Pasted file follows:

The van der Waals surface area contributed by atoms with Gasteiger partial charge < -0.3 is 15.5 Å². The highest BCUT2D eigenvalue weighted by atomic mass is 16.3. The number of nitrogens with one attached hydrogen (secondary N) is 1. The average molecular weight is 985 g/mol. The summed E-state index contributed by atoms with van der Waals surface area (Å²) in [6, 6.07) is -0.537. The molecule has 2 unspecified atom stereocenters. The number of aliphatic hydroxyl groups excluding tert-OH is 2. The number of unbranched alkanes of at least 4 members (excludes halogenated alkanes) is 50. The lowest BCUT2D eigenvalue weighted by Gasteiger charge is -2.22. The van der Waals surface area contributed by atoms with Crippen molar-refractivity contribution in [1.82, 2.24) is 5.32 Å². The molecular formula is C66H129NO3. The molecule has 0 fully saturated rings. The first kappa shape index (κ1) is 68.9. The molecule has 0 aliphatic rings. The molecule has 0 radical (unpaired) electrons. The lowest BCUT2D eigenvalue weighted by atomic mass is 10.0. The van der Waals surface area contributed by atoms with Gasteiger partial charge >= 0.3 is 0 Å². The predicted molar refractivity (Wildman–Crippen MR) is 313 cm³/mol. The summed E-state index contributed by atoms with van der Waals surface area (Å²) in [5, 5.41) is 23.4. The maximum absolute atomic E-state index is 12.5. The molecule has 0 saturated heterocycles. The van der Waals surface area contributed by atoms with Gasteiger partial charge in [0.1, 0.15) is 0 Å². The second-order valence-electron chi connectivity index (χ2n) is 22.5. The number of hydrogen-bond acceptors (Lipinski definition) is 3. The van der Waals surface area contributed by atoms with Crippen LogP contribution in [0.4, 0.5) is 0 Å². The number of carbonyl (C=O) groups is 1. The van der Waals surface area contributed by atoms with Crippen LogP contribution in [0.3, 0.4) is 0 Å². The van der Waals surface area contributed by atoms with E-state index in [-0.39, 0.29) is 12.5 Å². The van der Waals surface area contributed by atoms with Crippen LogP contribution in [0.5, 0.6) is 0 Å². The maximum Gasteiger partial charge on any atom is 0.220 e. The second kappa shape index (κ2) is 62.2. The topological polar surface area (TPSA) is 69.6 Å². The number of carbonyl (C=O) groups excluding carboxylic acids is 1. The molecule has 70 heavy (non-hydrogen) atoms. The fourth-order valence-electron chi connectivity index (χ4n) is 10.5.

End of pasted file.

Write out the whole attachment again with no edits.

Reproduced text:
The van der Waals surface area contributed by atoms with Gasteiger partial charge < -0.3 is 15.5 Å². The highest BCUT2D eigenvalue weighted by atomic mass is 16.3. The number of nitrogens with one attached hydrogen (secondary N) is 1. The average molecular weight is 985 g/mol. The summed E-state index contributed by atoms with van der Waals surface area (Å²) in [6, 6.07) is -0.537. The molecule has 2 unspecified atom stereocenters. The number of aliphatic hydroxyl groups excluding tert-OH is 2. The number of unbranched alkanes of at least 4 members (excludes halogenated alkanes) is 50. The lowest BCUT2D eigenvalue weighted by Gasteiger charge is -2.22. The van der Waals surface area contributed by atoms with Crippen molar-refractivity contribution in [1.82, 2.24) is 5.32 Å². The molecular formula is C66H129NO3. The molecule has 0 fully saturated rings. The first kappa shape index (κ1) is 68.9. The molecule has 0 aliphatic rings. The molecule has 0 radical (unpaired) electrons. The lowest BCUT2D eigenvalue weighted by atomic mass is 10.0. The van der Waals surface area contributed by atoms with Gasteiger partial charge >= 0.3 is 0 Å². The predicted molar refractivity (Wildman–Crippen MR) is 313 cm³/mol. The summed E-state index contributed by atoms with van der Waals surface area (Å²) in [5, 5.41) is 23.4. The maximum absolute atomic E-state index is 12.5. The molecule has 0 saturated heterocycles. The van der Waals surface area contributed by atoms with Gasteiger partial charge in [0.1, 0.15) is 0 Å². The second-order valence-electron chi connectivity index (χ2n) is 22.5. The number of hydrogen-bond acceptors (Lipinski definition) is 3. The van der Waals surface area contributed by atoms with Crippen LogP contribution in [0.4, 0.5) is 0 Å². The number of carbonyl (C=O) groups is 1. The van der Waals surface area contributed by atoms with Crippen LogP contribution in [0.3, 0.4) is 0 Å². The van der Waals surface area contributed by atoms with E-state index in [-0.39, 0.29) is 12.5 Å². The van der Waals surface area contributed by atoms with Crippen LogP contribution in [0.5, 0.6) is 0 Å². The maximum Gasteiger partial charge on any atom is 0.220 e. The second kappa shape index (κ2) is 62.2. The topological polar surface area (TPSA) is 69.6 Å². The number of carbonyl (C=O) groups excluding carboxylic acids is 1. The molecule has 70 heavy (non-hydrogen) atoms. The fourth-order valence-electron chi connectivity index (χ4n) is 10.5.